Creating a SpinRite Virtual Machine

Like many IT Pros out there, occasionally I have need to recover data off a hard disk. And while I have a copy of SpinRite which usually makes such recoveries possible, I do not have a spare computer to run it on. And so perusing the interwebs a while back I came up with a procedure that allows running SpinRite in a VM against a physical hard disk.

This post a few assumptions about your setup.

  • You are running on a Mac using OS X.

Just one last thing before we get started, I am not responsible if these instructions do not work for you. They’ve worked for me, time and time again and I hope that others will find them useful. Understand that we are going to physically map a hard drive into a VM, so if you map the wrong drive, it could mean bad things. All that to say if anything breaks, you can keep the pieces. Now on to the fun.

Without further ado, lets start by creating a new virtual machine in VMware Fusion.

When you finish creating the VM, it will boot automatically. Go ahead and turn it off.

Now, let’s point the VM’s CD-ROM at the SpinRite.iso.

Once you reach this screen, click the drop down and choose, “select disk or image”. Finder will pop up and allow you to navigate to where you have your SpinRite.iso file.

Next, attach the external disk to your Mac and power it on.

Open the Disk Utility application on your Mac. Select the external disk and click the “Info” button. You are looking for the value of “BSD device Node”. In this example, it is disk3.

Armed with the disk identifier, we can now create a Raw Device Mapping so that the VM can talk directly to the physical hard disk. Unfortunately, this is not something that VMware has made available via the VMware Fusion interface, so we have to use the Terminal app to get it done.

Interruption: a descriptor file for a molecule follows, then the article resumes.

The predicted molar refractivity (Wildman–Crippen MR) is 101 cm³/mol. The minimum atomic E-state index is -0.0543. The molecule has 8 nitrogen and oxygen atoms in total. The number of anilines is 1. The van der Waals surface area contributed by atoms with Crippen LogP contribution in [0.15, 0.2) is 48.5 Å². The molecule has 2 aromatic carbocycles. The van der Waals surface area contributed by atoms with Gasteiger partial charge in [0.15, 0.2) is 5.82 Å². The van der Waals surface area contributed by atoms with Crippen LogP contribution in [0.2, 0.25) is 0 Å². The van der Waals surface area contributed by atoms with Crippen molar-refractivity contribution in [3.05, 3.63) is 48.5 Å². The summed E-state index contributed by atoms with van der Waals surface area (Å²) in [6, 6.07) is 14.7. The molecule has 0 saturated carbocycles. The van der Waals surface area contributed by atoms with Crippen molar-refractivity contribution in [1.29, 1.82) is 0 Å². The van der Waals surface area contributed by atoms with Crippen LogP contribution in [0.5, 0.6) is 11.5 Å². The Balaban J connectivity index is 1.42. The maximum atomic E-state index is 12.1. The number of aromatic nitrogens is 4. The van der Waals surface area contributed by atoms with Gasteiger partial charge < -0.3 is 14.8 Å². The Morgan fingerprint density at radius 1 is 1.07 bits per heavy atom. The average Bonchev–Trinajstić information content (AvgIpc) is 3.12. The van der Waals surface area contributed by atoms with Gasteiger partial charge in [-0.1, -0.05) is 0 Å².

Open the Terminal App on your Mac and enter the following command being sure to replace where I used “disk3” with the BSD device node value that your disk has:

/Applications/VMware\ create /dev/disk3 fullDevice ~/Desktop/rdm ide

You should now have a file on your desktop with the name of rdm.vmdk. We need to add this into our VM.

Use finder to navigate to where your new VM is located on disk. Once you’ve found it, control click it to reveal the context menu and select “show package contents”

Go ahead and drag the rdm.vmdk file from your desktop to this folder. You can also delete any other .vmdk files that exist in that directory as we won’t be using them.

Now that the mapping for our external disk is in the virtual machine folder, let’s tell the VM to use it. Control click on the .vmx file and choose “Open With” followed by “TextEdit”. You will be presented with a a whole lot of key value pairs. The only one we are interested in, is ide0:0.fileName. Change it’s value to rdm.vmdk.

Now start up the VM. You will be prompted for your password by OS X.

Follow the prompts by SpinRite and you should be able to select your disk and begin recovery or maintenance operations.

When you finish running the VM, I would recommend hanging onto it. This will greatly simplify checking another disk in the future because all you will need to do is create a new rdm file and copy it into the VM directory.

Originally published at on December 8, 2015.



Climber, surfer, yogi, dad who does some IT on the side to get by.

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Aleksandr Rain

Climber, surfer, yogi, dad who does some IT on the side to get by.